Portions of SEPTA’s trolley tunnel date back to the turn of the century — the 20th century. It’s been 30 years since the rails have been renewed and eight years since the wires were replaced. With 662 trolleys per day (200,000 per year) traveling through the tunnel, the infrastructure must be reliable. It is a single track operation — if one section of track goes down, trolleys cannot operate.
“We chose this time of year to do the work because our ridership is at its lowest,” said Knueppel. “When our riders return from vacation and head back to school en masse at the end of August and beginning of September, they will be using a trolley tunnel that is safer, more reliable and more attractive.”
SEPTA’s Trolley Tunnel Blitz also demonstrates the importance of government investment in transportation, as major construction elements for the project were funded by Pennsylvania’s Act 89, a landmark bill which was approved by the Commonwealth’s legislature and signed by Gov. Tom Corbett last fall to provide a dedicated, long-term funding solution for transportation infrastructure investments in Pennsylvania.
In case you missed it...
Read our previous blog, "How to Maximize Peak Performance from Your New Transit Maintenance Facility"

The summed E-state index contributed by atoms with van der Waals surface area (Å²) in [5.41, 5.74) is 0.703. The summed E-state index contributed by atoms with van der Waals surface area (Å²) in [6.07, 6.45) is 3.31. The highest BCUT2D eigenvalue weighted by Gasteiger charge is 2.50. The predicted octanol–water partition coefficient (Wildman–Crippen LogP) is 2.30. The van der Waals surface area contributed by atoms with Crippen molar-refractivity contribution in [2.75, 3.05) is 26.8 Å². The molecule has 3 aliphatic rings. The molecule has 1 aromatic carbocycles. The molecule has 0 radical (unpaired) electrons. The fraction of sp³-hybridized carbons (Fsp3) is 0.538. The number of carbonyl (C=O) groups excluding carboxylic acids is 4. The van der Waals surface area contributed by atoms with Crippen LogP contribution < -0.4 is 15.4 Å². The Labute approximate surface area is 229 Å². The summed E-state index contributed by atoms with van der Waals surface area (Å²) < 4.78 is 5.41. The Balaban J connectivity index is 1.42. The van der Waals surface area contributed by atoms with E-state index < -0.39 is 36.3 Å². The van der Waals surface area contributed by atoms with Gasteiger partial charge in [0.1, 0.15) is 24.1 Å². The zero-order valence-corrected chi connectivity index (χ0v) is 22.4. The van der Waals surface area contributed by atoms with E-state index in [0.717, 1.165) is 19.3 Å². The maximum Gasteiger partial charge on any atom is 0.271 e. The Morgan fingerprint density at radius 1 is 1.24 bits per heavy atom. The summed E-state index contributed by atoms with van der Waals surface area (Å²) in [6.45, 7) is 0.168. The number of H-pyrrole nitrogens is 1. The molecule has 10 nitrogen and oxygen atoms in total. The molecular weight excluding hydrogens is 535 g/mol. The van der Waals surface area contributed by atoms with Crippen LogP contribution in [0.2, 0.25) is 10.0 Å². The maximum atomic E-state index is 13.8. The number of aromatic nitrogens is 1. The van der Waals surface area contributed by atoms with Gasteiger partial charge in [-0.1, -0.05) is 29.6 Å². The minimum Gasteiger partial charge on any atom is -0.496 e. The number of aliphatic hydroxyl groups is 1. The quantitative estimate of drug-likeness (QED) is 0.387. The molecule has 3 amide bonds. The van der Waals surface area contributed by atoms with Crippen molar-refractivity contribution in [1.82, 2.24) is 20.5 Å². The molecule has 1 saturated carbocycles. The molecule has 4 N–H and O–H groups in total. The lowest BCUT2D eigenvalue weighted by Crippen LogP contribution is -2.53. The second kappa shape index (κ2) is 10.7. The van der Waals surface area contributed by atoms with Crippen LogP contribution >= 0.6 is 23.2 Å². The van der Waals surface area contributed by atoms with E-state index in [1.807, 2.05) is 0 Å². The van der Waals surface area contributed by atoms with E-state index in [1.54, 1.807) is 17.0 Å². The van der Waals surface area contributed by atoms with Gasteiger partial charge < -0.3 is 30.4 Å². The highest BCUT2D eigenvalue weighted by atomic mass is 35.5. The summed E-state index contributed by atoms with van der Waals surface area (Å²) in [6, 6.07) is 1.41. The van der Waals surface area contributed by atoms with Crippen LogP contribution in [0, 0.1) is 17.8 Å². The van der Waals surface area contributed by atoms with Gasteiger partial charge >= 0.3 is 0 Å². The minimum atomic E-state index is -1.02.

...as a transportation planner who has worked on bus rapid transit-style systems in the greater Washington region, I’ve noticed a disconnect in the public’s expectations versus the reality of the systems they’re getting. It got me wondering: do people have an accurate picture of what BRT means or the benefits the systems provide? During public-planning sessions, I’ve heard a lot of feedback on BRT. The gist is, “That’s really nice that the bus is a different color and the station platform is fancy, but I just want it to be on time.”
After acts of terrorism — domestic or international — law enforcement agencies are almost always asked: “How are you ‘ramping up’ your security efforts?”
Billions of taxpayer dollars are spent buying buses and railcars every year. Although the national unemployment rate has declined since the Great Recession, for low-income families and communities of color, the unemployment rate remains in the double-digits and good, family-supporting jobs can’t come fast enough. We need strategies that revive U.S. manufacturing and other industries that can create the kind of jobs we want.
The recently adjourned 2016 Democratic National Convention put Philadelphia in the national — and international — spotlight once again. For the third time in four years, the Southeastern Pennsylvania Transportation Authority transported thousands of visitors to the City of Brotherly Love and its surrounding counties. As with the U.S. Open in 2013 and the World Meeting of Families and Papal Visit in 2015, public transit was a key component for all event activities.
Everywhere, evidence reveals how we’re moving into a less-consumptive, sharing-based society. Whether it’s people’s homes, torrent files or a car ride downtown, sharing is in. As environmentally conscious and economically prudent reducers and re-users, millennials are choosing non-traditional forms of transportation. This behavior has already had a huge impact on the way the transit industry is planning for its future.